Is ‘greenwashing’ commonplace in sourcing and procurement?

Build understanding of greenwashing's role in procurement to help your organisation avoid common pitfalls and instead promote sustainable practices

Greenwashing is a term that was originally coined by activist Jay Westerveld, when it was realised that hotels purporting to be ‘saving the environment’ with their practices were merely urging guests to reuse their towels. In actual fact, while such organisations were claiming environmental concerns had spurred their actions, the real focus was on saving laundry costs - but the climate-skewed PR was beneficial, nonetheless. 

“It’s a dangerous form of misleading marketing that distracts from the challenging reality of the climate and biodiversity crises,” says Nick Underdown, Head of Communications and Campaigns at OpenSeas.

He adds: “There are multiple different types of greenwashing and, while there is no formal typology for establishing different categories, various attempts have been made, such as the ‘Seven Sins’ of greenwashing, which include: hidden trade-offs; worshipping false labels; vagueness; lack of proof; irrelevance; lesser of two evils; and outright fibbing.”

As individuals become more environmentally conscious, companies have quickly realised the profitability gap in the market, in which ‘green’ products can be sold at a slightly higher price so they appeal to the environmentally-conscious consumer. Similarly, organisations can boost their brand image by shaping themselves as environmentally conscious - even if they’re not.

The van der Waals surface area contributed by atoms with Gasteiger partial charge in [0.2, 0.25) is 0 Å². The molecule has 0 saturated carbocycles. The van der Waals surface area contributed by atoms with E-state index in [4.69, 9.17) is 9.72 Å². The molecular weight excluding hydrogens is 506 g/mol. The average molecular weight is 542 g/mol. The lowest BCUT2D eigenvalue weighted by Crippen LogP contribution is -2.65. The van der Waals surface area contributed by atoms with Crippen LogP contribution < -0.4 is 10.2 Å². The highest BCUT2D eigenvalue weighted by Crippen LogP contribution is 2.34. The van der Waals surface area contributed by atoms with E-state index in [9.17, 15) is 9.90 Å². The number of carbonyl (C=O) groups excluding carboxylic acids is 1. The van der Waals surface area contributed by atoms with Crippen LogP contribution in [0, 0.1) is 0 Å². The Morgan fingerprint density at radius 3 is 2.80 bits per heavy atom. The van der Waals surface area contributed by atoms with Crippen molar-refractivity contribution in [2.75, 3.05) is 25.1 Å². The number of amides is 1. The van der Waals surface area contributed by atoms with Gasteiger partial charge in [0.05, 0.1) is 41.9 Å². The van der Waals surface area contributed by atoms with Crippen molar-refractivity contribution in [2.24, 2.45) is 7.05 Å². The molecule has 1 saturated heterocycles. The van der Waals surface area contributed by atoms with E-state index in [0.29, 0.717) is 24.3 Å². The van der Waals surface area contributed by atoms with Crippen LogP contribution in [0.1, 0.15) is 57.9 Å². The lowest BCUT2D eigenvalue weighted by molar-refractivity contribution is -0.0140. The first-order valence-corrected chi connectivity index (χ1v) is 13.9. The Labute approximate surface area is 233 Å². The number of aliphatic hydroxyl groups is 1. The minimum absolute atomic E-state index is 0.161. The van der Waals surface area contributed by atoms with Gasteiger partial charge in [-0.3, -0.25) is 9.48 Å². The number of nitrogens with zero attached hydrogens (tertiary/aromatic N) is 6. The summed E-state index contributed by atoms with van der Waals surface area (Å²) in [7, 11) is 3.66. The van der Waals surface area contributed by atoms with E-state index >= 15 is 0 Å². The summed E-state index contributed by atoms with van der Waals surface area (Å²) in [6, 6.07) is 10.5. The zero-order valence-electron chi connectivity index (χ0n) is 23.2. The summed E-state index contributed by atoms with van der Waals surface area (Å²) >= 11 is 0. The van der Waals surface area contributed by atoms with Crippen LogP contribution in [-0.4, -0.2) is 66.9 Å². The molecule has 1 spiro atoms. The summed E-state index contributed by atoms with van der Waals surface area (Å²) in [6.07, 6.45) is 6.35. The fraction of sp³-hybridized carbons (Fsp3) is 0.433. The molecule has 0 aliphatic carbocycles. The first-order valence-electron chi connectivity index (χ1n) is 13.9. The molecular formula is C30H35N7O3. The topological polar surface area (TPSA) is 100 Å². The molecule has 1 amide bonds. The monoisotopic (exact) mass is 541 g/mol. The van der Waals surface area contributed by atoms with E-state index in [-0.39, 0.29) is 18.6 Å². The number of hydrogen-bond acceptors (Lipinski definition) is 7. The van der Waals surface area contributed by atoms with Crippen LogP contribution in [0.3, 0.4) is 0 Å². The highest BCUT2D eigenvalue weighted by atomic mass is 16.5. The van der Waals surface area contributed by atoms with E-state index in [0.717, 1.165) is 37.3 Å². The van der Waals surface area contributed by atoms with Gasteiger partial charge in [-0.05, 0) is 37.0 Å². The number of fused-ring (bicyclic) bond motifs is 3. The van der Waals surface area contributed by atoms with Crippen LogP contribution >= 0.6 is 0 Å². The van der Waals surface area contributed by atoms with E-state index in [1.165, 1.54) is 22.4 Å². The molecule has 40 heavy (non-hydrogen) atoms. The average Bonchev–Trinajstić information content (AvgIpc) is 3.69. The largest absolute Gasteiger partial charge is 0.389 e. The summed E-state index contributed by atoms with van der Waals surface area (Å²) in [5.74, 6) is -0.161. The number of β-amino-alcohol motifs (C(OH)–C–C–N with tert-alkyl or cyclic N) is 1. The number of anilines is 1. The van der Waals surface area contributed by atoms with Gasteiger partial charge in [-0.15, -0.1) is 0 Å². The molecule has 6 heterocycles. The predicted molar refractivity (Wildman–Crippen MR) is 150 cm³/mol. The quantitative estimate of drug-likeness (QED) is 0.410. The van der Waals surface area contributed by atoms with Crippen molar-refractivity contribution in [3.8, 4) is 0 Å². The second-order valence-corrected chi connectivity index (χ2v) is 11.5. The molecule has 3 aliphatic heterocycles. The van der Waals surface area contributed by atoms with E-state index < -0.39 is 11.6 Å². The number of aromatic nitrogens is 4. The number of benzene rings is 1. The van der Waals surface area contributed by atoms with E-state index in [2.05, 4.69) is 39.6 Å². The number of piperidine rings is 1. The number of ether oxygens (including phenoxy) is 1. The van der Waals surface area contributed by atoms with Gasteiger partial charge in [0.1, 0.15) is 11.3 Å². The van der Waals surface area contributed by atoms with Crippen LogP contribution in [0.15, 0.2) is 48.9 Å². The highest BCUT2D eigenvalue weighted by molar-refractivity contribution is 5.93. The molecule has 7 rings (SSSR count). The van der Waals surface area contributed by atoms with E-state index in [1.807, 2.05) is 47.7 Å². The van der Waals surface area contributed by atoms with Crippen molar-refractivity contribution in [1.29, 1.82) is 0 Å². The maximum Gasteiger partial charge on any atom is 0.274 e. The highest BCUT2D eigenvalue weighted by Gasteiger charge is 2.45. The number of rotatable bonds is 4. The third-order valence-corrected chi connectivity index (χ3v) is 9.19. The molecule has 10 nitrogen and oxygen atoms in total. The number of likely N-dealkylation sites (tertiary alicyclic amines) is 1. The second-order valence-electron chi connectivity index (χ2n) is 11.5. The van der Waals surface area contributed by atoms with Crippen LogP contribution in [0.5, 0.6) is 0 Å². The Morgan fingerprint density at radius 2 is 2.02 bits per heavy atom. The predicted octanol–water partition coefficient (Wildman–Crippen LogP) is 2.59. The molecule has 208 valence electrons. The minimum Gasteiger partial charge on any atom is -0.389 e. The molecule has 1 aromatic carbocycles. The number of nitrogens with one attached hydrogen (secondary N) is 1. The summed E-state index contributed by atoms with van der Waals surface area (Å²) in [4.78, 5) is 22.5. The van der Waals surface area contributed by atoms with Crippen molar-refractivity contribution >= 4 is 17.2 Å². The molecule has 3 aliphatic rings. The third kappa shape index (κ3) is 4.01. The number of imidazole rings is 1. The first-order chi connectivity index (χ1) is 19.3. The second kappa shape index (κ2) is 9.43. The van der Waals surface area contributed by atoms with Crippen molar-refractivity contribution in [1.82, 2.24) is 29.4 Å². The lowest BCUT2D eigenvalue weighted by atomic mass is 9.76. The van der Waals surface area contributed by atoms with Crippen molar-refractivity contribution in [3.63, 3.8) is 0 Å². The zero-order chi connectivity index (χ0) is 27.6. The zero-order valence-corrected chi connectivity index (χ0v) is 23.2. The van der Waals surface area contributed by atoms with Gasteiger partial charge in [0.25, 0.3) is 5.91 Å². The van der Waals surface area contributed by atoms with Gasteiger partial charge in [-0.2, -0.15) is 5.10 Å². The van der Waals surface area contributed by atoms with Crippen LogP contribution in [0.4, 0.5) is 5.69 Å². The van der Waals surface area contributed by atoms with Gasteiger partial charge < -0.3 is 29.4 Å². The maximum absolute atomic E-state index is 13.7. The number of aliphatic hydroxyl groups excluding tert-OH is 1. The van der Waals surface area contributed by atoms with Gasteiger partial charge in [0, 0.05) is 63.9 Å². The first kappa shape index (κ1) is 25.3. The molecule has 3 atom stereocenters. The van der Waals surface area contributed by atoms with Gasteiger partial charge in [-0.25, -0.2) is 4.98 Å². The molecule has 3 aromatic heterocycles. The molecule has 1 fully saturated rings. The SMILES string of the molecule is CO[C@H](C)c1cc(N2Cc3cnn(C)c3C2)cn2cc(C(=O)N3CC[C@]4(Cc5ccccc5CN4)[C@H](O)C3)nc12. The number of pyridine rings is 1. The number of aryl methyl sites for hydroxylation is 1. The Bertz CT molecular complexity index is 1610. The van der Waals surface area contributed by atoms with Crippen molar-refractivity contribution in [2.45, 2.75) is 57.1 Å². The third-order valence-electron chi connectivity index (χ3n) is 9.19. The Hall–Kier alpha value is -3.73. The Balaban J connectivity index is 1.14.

However, despite many organisations taking their commitments to sustainability seriously, Ted Pardee, Chief Revenue Officer (CRO) at Premise, explains that there are still many that would rather “invest their resources into marketing their product as 'green', instead of using those resources to develop a product sustainably to cut cost and in turn, maximise profit.” 

Underdown adds: “Unfortunately, greenwashing is rife within many sectors.  Our organisation, Open Seas, focuses on the seafood supply chain and its related fishing, processing and retail businesses. Greenwashing is such a common practice that the words ‘sustainable’ and ‘responsible’ are used routinely to describe many seafood products, despite the continued overfishing and marine habitat damage caused by some fishing practices. 

“A recent survey of over 300 UK supply chain managers by the Chartered Institute of Procurement and Supply (CIPS) found that 19% didn’t know how sustainable their own products were, whilst almost 50% didn’t believe their organisation was being sufficiently transparent with consumers, clients and regulators about sustainability. 5% of supply chain managers also felt that their businesses were actively misleading clients or customers about sustainability. A sad indictment on the current state of play.”

Nevertheless, on a more positive note, Underdown believes that “sustainability is, thankfully, becoming a big deal in both public and private sector procurement”.

“More and more, ethical leadership within a boardroom is taking root, alongside the fact that ‘being seen to be green’ helps companies to sell their goods and services. Not only is sustainability increasingly driving consumer behaviour, there is a raft of new industry guidance and regulations that are pushing sustainability up the agenda.”

How can procurement functions ensure that their operations are actually sustainable?

There is no doubt that trying to ensure your organisation is actually sustainable is a challenge, particularly when most organisations have to balance a number of spinning plates simultaneously ‒ and each one represents a different set of challenges. 

Underdown explains that a good starting point is to ensure you have solid information and a thorough understanding of your supply chain. “Unless you understand what you are buying and who you are buying from, you cannot easily make a claim about the product you sell,” says Underdown. 

He adds: “Talk to your suppliers, build a checklist of questions and a process for verifying any claims you make. A key principle is transparency. If a business commits to fully transparent declarations about their sourcing, then it makes it harder for them to greenwash and consumers will respect that.”

Making sustainable procurement mainstream